Letter describing the opening of the Liverpool & Manchester Railway and the death of Sir William Huskisson MP after being run down by the "Rocket"
- Scoresby, William
Letter dated 21 September 1830 from William Scoresby to Mrs J Clark, describing the opening of the Liverpool & Manchester Railway and the death of Sir William Huskisson MP after being run down by the "Rocket". William Huskisson was the MP for Liverpool and a financial and trade figure.
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Liverpool 21 Sept. 1830.
My Dear Sister,
The opening of the Railway and the quantity of strangers here in consequence, with other circumstances, have been the occasion of your letter laying by me some days unanswered I now, however, proceed to reply to it.
Your wishes shall be attended to in respect to the half-Year's interest of the bond. As far as I am concerned I shall raise no trouble on that account. I am truly thankful that the matter is settled without expensive litigation and vexation. Truly the Lord hath been pleased to help us in all our arrangements Any account of which we had any doubt having turned out better than expected and the whole produce of the estate being about a thousand pounds greater than expected. Mr Clark's balance, (after giving him credit for £11.13/2 advanced to him) and exclusive of the ½ year's interest is 21.4.8½ for which I enclose a cheque to him as a receipt to you.
I settled with Miss Cuper at York for £16.7.0d balance of A/c and got from her a silver fork, dessert spoon & tea spoon. The dessert spoon belonged to my lot - the two other articles are waiting for a conveyance having been forgotten when Betty came.
The Spanish Bonds are left to your united decision. The general expectation is a Revolution in Spain & a rise in the bond; but this of course is mere opinion.
I recently heard of William Skelton. A sailor was at our house a week or two ago who had just left him in North America. He was about embarking for Jamaica as mate of a vessel & on his return was to come to England. He may be expected, probably, in about three months, if he continue to the same mind. The man said he was now much more steady than formerly.
On consulting a law book recently I found out the occasion of the difference of opinion among the lawyers as to the payment of interest on the Legacies. And the law is stated to be that interest is reckoned due when the legacy is payed out of a specific stock or other investment which is regularly gaining interest; but is not due when (as in our case) it is payable out of the general Estate.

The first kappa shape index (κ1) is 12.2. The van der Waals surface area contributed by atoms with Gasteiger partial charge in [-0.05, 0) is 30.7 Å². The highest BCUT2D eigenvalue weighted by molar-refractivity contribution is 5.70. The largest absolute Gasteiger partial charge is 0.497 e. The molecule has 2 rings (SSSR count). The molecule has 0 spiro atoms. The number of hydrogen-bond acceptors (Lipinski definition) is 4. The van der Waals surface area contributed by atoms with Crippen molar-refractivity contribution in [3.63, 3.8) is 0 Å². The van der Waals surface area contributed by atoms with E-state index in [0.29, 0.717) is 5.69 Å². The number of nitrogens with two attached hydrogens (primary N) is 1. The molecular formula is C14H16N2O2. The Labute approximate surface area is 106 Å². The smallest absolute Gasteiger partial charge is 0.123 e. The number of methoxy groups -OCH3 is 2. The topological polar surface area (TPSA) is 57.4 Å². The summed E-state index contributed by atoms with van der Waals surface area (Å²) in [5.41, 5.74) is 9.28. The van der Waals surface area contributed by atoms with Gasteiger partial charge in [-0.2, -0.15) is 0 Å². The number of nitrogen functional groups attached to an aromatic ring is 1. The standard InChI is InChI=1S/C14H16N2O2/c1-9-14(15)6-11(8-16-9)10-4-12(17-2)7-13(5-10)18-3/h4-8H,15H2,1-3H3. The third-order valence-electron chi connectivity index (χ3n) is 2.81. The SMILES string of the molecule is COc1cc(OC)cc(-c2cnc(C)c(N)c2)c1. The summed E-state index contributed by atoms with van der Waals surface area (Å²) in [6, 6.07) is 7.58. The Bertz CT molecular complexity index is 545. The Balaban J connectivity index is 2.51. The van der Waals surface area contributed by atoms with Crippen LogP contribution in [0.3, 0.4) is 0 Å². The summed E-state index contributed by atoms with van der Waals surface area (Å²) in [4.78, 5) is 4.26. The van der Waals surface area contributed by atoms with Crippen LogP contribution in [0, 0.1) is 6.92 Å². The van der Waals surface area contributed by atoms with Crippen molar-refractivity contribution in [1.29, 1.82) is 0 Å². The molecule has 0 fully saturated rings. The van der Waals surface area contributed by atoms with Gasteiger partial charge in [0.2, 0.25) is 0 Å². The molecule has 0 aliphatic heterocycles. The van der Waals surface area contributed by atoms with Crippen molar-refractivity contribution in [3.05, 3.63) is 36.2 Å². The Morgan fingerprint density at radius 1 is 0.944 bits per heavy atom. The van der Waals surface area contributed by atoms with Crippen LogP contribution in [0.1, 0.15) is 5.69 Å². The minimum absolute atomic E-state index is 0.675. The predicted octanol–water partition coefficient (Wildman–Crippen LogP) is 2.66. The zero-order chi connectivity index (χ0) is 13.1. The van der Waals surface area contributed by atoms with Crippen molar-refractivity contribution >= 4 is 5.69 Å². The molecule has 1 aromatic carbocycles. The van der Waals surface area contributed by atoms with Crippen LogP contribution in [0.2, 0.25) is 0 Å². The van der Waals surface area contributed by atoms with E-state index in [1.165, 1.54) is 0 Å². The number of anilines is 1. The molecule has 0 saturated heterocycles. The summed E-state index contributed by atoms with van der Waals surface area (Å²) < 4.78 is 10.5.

As soon as Mr. Watson sends in his bill to me - then a general settlement may be made, but there can be no further dividend
till the bonds are sold. I should wish to know, when you write, what rent for Ewe Cote was paid into the bank recently. When I know this it will enable me to settle that account. At present there is purchased for Ewe Cote 1241£ new 3½pct stock producing about 43£10 annually which with about 35£ due Ewe Cote will give nearly 45£ p annum being 3[illegible] less than the proposed annuity. Will Mrs. Scoresby be satisfied with this reduction, as we (the Executors) cannot do any thing more?
I shall be glad to receive the jet ordered of Mr. P. by any suitable opportunity I shall be obliged to you to settle for the same out of my rent. As it will be no longer convenient to you, I presume, to receive my rents, who can I get, think you, to do me this piece of Service? The box of necklaces are[missing paper] safe &Lace[illegible word(s)][missing paper] I thank you for your trouble.
All the family here are in bed or I should hav[missing paper] Many kind remembrances. Mr L returned safe in his [missing paper] 10 days ago. With kind love to Tom & all friends there - Your [missing paper]
PS We have been all here in terrible dismay at the Melancholy death of Mr. Huskisson. I unfortunately was in the train of carriages that went over him. I saw him 2 or 3 minutes after the event & communicated to the Duke of Wellington the first intimation of the nature of the injury. After this instead of being the most splendid pageant ever seen, it was suddenly converted into a solemn funeral procession. How transient is human happiness! Mr. Huskisson was the idol of the Mercantile World in this place to whom our merchants trusted more than to God; but God in his mysterious providence took the idol away selecting him out of near 500,000 persons!